While this may be true, there is no excuse for insulting the viewers by having sequences that are designed only to showcase the fantastic effects of ILM without taking the time to explain the sequences that led to them, and following a logical progression. It baffles the mind, that young Alex executes a spur of the moment escape from a moving train, that just so happens to be in front of a site that his parents are heading towards, while not being able to see where he is when he escapes underneath the train, and has no idea if his parents are even alive, much less in hot pursuit of him.
There was also the badly executed scene where Rick, learns how he must face the Scorpion King, by looking at hieroglyphics that were so obvious one of the flesh eating beetles would have figured it out long before. The final insult for me was watching a character grasp and hold a large gold encrusted diamond while hanging from an airship. Let’s forget the fact that the object had to weigh at least 300 lbs. and that all hell was breaking lose around them,
In short, the film that had so much potential in the first thirty minutes, quickly became bogged down by slow pacing, lack of story, and a reliance on special effects rather than character development and original ideas.

2.5 stars out of 5
Gareth Von Kallenbach


Suitability For Children: Suitable for Children Age 13 and Older

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More The Mummy Returns (2001 movie) reviews
review by . June 26, 2008
Pros: fun, humorous, good adventure, endearing characters     Cons: slapdash CGI and an anticlimactic villain     The Bottom Line: Enjoyable but flawed...     Plot Details: This opinion reveals minor details about the movie''s plot. "No harm ever came from opening a chest." ~Evie       "Yeah, right, and no harm ever came from reading a book. You remember how that one went?" ~Rick      Rick and Evelyn …
review by . November 16, 2006
posted in Movie Hype
Pros: DVD has outtakes! Whoohoo!     Cons: Some ridiculous CGI, dialogue     The Bottom Line: While not as great as the first movie, it makes for another great adventure in the land of Egypt     Plot Details: This opinion reveals minor details about the movie's plot. Because The Mummy was such a success, I guess its creators decided making a second one might not be such a shabby idea. Especially since all the actors were ready to get right …
review by . March 15, 2002
posted in Movie Hype
THE MUMMY RETURNS is a sequel to 1999's THE MUMMY. It is an Indiana Jones wannabe crossed with a classic horror flick and flavored with a dash of cutting edge special effects. The combination works brilliantly, bringing forth a modern action-adventure franchise full of Abbot and Costello self-parody.THE MUMMY RETURNS takes place 8 years after THE MUMMY ended. Rick O'Connell (Brendan Fraiser) has married Evelyn (Rachel Weisz) and they have produced an extremely resourceful and witty son named Alex …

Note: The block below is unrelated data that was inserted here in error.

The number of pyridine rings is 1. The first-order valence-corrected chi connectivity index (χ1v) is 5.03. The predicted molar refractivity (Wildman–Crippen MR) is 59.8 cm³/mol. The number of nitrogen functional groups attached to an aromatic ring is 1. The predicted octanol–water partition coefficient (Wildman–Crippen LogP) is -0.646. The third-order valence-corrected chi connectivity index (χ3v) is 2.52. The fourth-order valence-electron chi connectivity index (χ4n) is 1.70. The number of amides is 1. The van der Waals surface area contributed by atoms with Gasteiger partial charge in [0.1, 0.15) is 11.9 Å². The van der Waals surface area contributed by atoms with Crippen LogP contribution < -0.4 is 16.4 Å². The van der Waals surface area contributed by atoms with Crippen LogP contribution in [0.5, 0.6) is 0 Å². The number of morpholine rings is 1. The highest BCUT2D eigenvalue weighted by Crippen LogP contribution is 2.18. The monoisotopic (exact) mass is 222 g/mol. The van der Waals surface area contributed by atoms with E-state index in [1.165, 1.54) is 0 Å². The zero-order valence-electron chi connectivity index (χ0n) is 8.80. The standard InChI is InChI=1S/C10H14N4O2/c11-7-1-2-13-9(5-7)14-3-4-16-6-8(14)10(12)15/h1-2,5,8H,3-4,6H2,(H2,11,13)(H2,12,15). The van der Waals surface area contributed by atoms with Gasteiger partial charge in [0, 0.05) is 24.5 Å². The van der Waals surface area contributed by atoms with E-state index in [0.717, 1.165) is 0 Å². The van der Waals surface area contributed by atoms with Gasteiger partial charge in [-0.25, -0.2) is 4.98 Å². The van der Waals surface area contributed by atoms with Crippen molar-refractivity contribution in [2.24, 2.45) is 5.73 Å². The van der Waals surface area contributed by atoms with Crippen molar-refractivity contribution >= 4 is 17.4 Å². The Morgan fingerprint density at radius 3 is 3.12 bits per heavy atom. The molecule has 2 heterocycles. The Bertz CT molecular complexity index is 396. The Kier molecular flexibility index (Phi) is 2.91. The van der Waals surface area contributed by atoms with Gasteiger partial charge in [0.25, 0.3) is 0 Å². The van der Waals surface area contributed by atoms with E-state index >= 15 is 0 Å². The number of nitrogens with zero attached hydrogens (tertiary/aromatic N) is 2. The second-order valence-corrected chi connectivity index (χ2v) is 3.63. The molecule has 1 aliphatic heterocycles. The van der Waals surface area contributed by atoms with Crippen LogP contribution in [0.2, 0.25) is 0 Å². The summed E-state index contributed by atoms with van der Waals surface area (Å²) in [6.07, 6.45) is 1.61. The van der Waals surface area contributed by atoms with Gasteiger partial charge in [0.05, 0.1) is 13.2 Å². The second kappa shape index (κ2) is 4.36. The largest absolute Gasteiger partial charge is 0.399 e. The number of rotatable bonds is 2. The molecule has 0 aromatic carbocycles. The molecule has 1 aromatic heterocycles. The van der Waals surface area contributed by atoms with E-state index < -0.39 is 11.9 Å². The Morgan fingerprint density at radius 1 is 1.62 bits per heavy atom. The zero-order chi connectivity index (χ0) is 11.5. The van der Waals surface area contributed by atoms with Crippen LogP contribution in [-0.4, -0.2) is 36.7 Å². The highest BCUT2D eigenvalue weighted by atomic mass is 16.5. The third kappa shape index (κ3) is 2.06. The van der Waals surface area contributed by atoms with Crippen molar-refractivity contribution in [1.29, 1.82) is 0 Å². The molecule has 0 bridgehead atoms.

About the reviewer
Gareth Von Kallenbach ()
Ranked #112
I am a syndicated movie & game critic, writer, author and frequent radio guest. My work has appeared in over 60 publications worldwide and he is the creator of the rising entertainment site "Skewed … more
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Proving that bigger is rarely better,The Mummy Returnsserves up so much action and so many computer-generated effects that it quickly grows exhausting. In his zeal to establish a lucrative franchise, writer-director Stephen Sommers dispenses with such trivial matters as character development and plot logic, and charges headlong into an almost random buffet of minimum story and maximum mayhem, beginning with a prologue establishing the ominous fate of the Scorpion King (played by World Wrestling Federation star the Rock, in a cameo teaser for his later starring role in--you guessed it--The Scorpion King). Dormant for 5,000 years, under control of the Egyptian god Anubis, the Scorpion King will rise again in 1933, which is where we findThe Mummy's returning heroes Brendan Fraser and Rachel Weisz, now married and scouring Egyptian ruins with their 8-year-old son, Alex (Freddie Boath).

John Hannah (as Weisz's brother) and Oded Fehr (as mystical warrior Ardeth Bay) also return from The Mummy, and trouble begins when Alex dons the Scorpion King's ancient bracelet, coveted by the evil mummy Imhotep (Arnold Vosloo), who's been revived by... oh, but does any of this matter? With a plot so disposable that it's impossible to care about anything that happens, The Mummy Returns is best enjoyed as an intermittently amusing and physically impressive monument of Hollywood machinery, with gorgeous sets that scream for a better showcase, and digital trickery that tops its ...

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Director: Stephen Sommers
Genre: Action, Adventure
Release Date: May 4, 2001
MPAA Rating: PG-13
Screen Writer: Stephen Sommers
DVD Release Date: July 08, 2008
Runtime: 130 minutes
Studio: Universal Pictures
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"Dashed Expectations"